Issues and remainders

Issues

The very earliest notes had the reverse design printed on a white background with the legend ‘EL BANCO DE SONORA’. In April 1899 the legend on the reverse of the $5 and $10 notes was changed to ‘BANCO DE SONORA’ and from May 1901 all denominations had a cycloid pattern covering all the white space on the reverseThe $5 face plate, $5 back plate (6 notes on each) and 2 $5 tint plates No. 1 and 2 (1 note) were engraved on 24 November 1897. The design for the $5 was approved by Juan de Dios Castro on 7 February 1898. The $5 back plate was altered on 10 April 1899 to remove the word “El” and on 25 May 1901 by engraving a cycloid ruling to cover all the white space.
At the end the ABNC had in its vaults one $5 face plate (#5) made on order F 3405, two $5 back plates (#3 made on order F 2148 and #4 made on order F 3405) and two $5 tint plates, No. 1 and 2.

The $10 face plate, $10 back plate (4 notes on each) and 2 $10 tint plates No. 1 and 2 (1 note) were engraved on 24 November 1897. The design for the $10 was approved by Rafael Ruíz on 21 February 1898.
The $10 back plate was altered on 10 April 1899 to remove the word “El” and on 25 May 1901 by engraving a cycloid ruling to cover all the white space.
At the end the ABNC had in its vaults one $10 face plate (#3) made on order F 2655 and one $10 back plate (#1 made on order of 10 April 1899) and two $10 tint plates No. 1 and 2

The $20 face plate, $20 back plate (4 notes on each) and 2 $20 tint plates No. 1 and 2 (1 note) were engraved on 24 November 1897. The designs for the $20 was approved by Max Müller on 18 March 1898. The $20 back plate was altered on 25 May 1901 by engraving a cycloid ruling to cover all the white space.
At the end the ABNC had in its vaults one $20 face plate (#2) made on order F 32, one $20 back plate (#1 made on order of 24 November 1897) and two $20 tint plates, No. 1 and 2

The $50 face plate, $50 back plate (4 notes on each) and 2 $50 tint plates No. 1 and 2 (1 note) were engraved on 24 November 1897. The designs for the $50 was approved by Max Müller on 18 March 1898. The $50 back plate was altered on 25 May 1901 by engraving a cycloid ruling to cover all the white space.
At the end the ABNC had in its vaults one $50 face plate (#2) made on order F 2655 and one $50 back plate (#2 made on order F 2655) and two $50 tint plates, No. 1 and 2

The $100 face plate, $100 back plate (1 note on each) and 2 $100 tint plates No. 1 and 2 (1 note) were engraved on 24 November 1897. The designs for the $100 was approved by Max Müller on 18 March 1898. The $100 back plate was altered on 25 May 1901 by engraving a cycloid ruling to cover all the white space.
At the end the ABNC had in its vaults one $100 face plate made on order of 24 November 1897 and one $100 back plate made on order of 24 November 1897 and two $100 tint plates, No. 1 and 2.

The plates were cancelled on 28 August 1931 (ABNC). The sequence for the issue of the different series shows that the bank progressed through the alphabet, across all the denominations; then issued the series A1, B1, C1 and D1; then used the alphabet again for each value. Finally the bank began to use double letters.

We have details from the American Bank Note Company of the various print runs and the dates printed on the actual notes. However, some notes were issued later than this printed date, being kept in a safe secured by the Interventor's key until required. Thus, 10,000 $5 and 5,000 $10 were signed by Interventor Pesqueira but then had to be be re-signed by the new Interventor Ainslie as he had taken office before they were actually put into circulationreport, 30 January 1904. It is hard, therefore, to reconcile the Interventor's reports with the printed dates.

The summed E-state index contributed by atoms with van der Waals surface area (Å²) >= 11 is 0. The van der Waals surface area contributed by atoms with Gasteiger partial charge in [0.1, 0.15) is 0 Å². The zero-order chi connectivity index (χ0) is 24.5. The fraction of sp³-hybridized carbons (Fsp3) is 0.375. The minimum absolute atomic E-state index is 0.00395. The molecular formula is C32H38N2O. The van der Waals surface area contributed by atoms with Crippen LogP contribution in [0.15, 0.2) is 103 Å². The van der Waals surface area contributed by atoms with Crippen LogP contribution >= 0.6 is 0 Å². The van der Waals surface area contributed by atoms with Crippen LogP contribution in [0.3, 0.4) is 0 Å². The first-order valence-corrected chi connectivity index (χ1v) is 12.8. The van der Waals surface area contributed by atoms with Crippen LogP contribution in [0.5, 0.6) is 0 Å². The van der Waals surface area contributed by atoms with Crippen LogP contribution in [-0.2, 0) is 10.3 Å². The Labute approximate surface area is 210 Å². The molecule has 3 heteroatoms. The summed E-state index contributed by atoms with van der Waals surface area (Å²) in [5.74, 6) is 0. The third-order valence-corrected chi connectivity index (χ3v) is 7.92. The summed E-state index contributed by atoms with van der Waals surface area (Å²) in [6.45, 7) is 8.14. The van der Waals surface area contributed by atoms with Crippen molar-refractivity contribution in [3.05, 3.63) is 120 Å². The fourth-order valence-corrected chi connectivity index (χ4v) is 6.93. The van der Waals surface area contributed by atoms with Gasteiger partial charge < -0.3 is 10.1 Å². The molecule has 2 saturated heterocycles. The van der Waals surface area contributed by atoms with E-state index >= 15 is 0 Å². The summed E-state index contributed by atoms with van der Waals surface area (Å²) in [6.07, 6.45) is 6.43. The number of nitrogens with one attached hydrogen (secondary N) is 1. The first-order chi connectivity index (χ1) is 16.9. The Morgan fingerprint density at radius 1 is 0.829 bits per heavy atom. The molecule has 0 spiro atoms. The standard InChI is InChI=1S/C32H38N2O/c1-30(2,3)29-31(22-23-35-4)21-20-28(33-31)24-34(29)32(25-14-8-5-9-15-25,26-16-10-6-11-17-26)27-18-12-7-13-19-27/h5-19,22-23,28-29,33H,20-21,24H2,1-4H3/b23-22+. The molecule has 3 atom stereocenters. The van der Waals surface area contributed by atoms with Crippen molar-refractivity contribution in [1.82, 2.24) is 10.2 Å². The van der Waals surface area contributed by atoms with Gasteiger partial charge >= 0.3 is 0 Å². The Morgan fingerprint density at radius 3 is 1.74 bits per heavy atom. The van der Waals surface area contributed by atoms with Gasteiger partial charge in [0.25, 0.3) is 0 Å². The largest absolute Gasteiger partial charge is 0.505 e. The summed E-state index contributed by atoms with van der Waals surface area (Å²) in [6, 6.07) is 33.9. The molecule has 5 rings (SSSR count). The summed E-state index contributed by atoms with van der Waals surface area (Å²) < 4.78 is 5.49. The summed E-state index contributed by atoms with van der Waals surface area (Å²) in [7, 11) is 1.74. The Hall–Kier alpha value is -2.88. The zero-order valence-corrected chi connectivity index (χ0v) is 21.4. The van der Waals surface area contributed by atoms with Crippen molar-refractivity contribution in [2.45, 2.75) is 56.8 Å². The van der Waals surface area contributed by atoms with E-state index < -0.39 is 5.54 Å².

In October 1913 a $20 note (RD 58567 (sic)) without any signatures had appeared in Altar and was retained by the authorities. Fon Quí (sic, also probably known as Fong Ki) of Magdalena received some such notes and, through the Nogales custom agents, Joffrey y Levin, deposited them in the First National Bank, Nogales, SonoraAGHES, Fondo Oficialidad Mayor, tomo 2971. However, these will have been a few(?) notes that slipped out from the bank’s office in Nogales, suggesting that if they had unsigned notes on the premises they might have still been signing and issuing them.

Remainders

More common than the bank’s issued notes are its unsigned remainders.

On 6 September 1912 the bank ordered 128,000 bank notes in five denominations (70,000 $5, 30,000 $10, 16,000 $20, 10,000 $50 and 2,000 $100) from the American Bank Note Company in New York. On 10 January 1913 the ABNC made the first shipment of 12,000 $10 notesDL 142001-145000, DM 145001-148000, DN 148001-151000, and DO 151001-154000, via Wells Fargo Express, to the Banco Central Mexicano in Mexico City. On 13 February the bank wired the ABNC to tell them not to send any more notes until further notice, but the ABNC had already dispatched the balance$5 320001-390000, $10 154001-172000, $20 62501-78500, $50 22401-32400 and $100 7801-9800 in two boxes on 7 February.

On 17 June the ABNC telegraphed the bank in Hermosillo to ask whether it had received the notes and the bank replied that it had had no mail at Hermosillo since 3 March and did not know if the notes had arrived in Mexico City. The printers therefore asked Wells Fargo to trace the consignments and on 6 September Wells Fargo reported that the first shipment had been delivered on 21 June. Finally, on 16 December, Wells Fargo was able to confirm that the second consignment had been delivered to the Banco Central Mexicano on 19 FebruaryABNC.

These notes were never sealed by the Secretaría de Hacienda or put into circulation. It is not known how they made their way back to the United States but somehow they were offloaded by the Banco de Sonora. They were used as movie money (see Movie money) and also found their way to coin dealers.